1.  What brings your writing into focus-- the characters, the stories, the love of words? I have loved to write since I was nine years old and I would sit for hours in my room writing stories and illustrating them. I have to say that the love of words got me started, but it is the love of a good story and the development of characters that inspires me now. I try to appeal to all the senses as I write, without being too poetic. Learning how to tell a story effectively has been an interesting journey and my skin has become much thicker through the process. I was once asked if I ever met an adjective I didn’t like. After being taken back for a minute, I realized there was a great deal of truth in the question. Having mentors and honest beta readers has helped me cure a lot of tics, but it is an endless fight to keep from developing new ones.

2. What inspired your latest book? My latest story, The Stalker, is the sequel to my debut novel Secrets of the Home Wood: the Sacrifice. The first story was decades in development from a creative writing exercise, to a one character journey that transformed into the story of a family. After all the time it took to complete The Sacrifice, I was positive it would be a stand-alone story. In fact, even as the last chapters were being written, it suddenly hit me—hard!—that a sequel was brewing. The arrangement of characters has changed a little, but the danger and suspense and three points of view is the same. I am enjoying the further growth of the two main characters, while the feisty third has been a pleasure to get to know.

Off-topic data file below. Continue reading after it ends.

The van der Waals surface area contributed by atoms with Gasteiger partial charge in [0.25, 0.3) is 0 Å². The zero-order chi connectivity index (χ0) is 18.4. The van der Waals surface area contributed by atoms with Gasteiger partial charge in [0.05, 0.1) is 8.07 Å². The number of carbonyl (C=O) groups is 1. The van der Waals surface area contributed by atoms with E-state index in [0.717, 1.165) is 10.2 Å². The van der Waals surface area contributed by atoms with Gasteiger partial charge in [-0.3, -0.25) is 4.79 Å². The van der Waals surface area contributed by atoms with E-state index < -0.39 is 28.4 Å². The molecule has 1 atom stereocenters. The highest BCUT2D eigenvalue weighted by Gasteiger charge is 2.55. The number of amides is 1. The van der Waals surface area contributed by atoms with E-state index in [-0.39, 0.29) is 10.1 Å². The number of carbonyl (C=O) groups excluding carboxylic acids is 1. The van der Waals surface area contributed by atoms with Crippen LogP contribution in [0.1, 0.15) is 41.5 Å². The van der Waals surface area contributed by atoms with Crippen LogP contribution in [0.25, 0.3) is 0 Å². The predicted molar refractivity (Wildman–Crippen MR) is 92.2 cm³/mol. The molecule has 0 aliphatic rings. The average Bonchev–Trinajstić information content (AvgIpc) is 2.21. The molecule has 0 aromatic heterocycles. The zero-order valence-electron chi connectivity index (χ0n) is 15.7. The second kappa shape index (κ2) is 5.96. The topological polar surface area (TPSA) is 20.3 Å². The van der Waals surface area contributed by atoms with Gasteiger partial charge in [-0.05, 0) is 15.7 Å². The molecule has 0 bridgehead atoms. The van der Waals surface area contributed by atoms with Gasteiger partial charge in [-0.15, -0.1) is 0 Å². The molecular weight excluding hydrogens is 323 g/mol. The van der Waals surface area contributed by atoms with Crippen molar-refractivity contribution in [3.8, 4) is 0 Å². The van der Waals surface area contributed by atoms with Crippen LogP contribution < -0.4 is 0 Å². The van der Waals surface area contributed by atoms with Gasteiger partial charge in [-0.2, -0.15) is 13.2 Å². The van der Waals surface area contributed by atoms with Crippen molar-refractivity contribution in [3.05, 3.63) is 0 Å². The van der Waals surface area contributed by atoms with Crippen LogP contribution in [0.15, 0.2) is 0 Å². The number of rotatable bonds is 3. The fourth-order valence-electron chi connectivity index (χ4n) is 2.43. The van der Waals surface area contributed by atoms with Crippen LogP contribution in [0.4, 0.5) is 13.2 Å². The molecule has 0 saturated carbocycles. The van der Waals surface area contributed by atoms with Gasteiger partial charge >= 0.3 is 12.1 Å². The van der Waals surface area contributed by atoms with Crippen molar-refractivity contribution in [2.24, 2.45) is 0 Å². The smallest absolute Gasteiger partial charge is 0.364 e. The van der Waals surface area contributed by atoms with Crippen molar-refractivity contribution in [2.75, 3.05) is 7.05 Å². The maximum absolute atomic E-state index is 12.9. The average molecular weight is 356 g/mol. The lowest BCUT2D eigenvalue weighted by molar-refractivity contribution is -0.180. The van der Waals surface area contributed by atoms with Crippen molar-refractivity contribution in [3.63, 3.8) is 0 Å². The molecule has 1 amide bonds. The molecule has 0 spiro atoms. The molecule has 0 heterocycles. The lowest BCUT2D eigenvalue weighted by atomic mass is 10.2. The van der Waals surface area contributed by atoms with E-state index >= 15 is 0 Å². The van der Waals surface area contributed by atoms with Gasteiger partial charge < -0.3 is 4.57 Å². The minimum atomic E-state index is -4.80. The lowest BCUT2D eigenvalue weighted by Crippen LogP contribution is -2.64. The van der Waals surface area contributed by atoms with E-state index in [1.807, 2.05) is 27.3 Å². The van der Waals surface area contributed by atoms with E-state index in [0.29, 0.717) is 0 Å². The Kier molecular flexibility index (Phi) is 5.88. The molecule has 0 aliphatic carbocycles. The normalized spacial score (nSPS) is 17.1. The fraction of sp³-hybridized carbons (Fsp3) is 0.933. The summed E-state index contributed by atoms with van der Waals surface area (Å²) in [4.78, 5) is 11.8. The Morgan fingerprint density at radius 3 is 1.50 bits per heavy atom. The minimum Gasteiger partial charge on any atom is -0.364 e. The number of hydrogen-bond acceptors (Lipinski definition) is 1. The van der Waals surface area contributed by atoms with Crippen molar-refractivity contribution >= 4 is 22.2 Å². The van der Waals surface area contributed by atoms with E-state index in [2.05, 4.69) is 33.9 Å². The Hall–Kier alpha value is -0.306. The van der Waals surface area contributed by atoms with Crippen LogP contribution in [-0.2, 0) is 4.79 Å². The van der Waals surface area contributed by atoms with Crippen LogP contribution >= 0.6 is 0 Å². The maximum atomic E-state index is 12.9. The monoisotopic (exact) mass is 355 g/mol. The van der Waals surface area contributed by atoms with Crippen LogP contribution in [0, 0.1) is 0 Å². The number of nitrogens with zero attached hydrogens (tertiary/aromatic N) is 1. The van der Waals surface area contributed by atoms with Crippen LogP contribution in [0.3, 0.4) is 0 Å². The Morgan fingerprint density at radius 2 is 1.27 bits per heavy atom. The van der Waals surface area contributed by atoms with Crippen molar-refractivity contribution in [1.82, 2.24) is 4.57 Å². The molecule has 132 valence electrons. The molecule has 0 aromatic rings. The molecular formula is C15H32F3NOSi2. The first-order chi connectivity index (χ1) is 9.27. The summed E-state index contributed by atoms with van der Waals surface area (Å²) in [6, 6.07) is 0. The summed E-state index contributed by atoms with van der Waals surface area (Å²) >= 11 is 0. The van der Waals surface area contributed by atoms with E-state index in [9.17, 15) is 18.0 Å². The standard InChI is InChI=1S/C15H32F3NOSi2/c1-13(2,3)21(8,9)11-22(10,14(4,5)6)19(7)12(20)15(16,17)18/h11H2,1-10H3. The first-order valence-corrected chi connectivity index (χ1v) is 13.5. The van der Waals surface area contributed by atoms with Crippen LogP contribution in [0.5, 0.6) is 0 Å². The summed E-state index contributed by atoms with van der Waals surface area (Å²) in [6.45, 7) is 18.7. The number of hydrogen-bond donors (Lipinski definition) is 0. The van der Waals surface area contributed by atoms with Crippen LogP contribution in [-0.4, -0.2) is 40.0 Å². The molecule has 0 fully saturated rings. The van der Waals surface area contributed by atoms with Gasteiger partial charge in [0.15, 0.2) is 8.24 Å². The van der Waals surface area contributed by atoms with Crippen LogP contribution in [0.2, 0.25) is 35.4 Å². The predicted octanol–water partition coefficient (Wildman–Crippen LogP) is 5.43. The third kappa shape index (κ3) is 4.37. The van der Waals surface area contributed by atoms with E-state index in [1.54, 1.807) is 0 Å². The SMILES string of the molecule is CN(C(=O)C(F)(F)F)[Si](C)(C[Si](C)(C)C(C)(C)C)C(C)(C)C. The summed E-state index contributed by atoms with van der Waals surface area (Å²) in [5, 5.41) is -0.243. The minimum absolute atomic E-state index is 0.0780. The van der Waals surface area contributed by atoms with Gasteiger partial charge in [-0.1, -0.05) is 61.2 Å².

3. What do you think readers will like about your book? Readers of The Sacrifice have said that they enjoyed the intricacy of following the three journeys of the protagonists. The read was quick even though 80,000 words and each chapter ending spurred on the turn of the page. I think that readers of the Stalker will be delighted with the same format and growth in the characters as well as the excitement of the new dangers they face. What has also been most fun for me is that while originally written for a YA audience, my readers have ranged in age from 10 to 80!

4. How much fact is in your fiction? Even though my story is fantasy, I have used some names of places and people from my life: a place I once worked, my best friend, my uncle who passed away just before I introduced his character. As well, I had saved up names that I had heard over the years and thought were wonderful. The world I created was an amalgam of countries I have visited and would like to visit and historical time periods. I researched the designs of medieval castles, but the rest came from my imagination.

SECRETS OF THE HOME WOOD: For Jonathon, the Home Wood that borders his grandfather's farm has always been a source of mystery and dread. Strange half-heard rumours passed among aunts, uncles and cousins never quite add up. More than twenty years ago, his father-when he was Jonathon's age-was swallowed up by the Home Wood for more than a day and came back badly injured. That was when his grandfather forbade any family member from venturing back there. And so when, from his bedroom window one morning, Jonathon sees his father once again cross into the Home Wood, he knows something is very wrong. Deceiving his grandfather, Jonathon sets out after his father and makes his way, for the first time in his life, into the woods. What he finds there is beyond even his wildest imagination.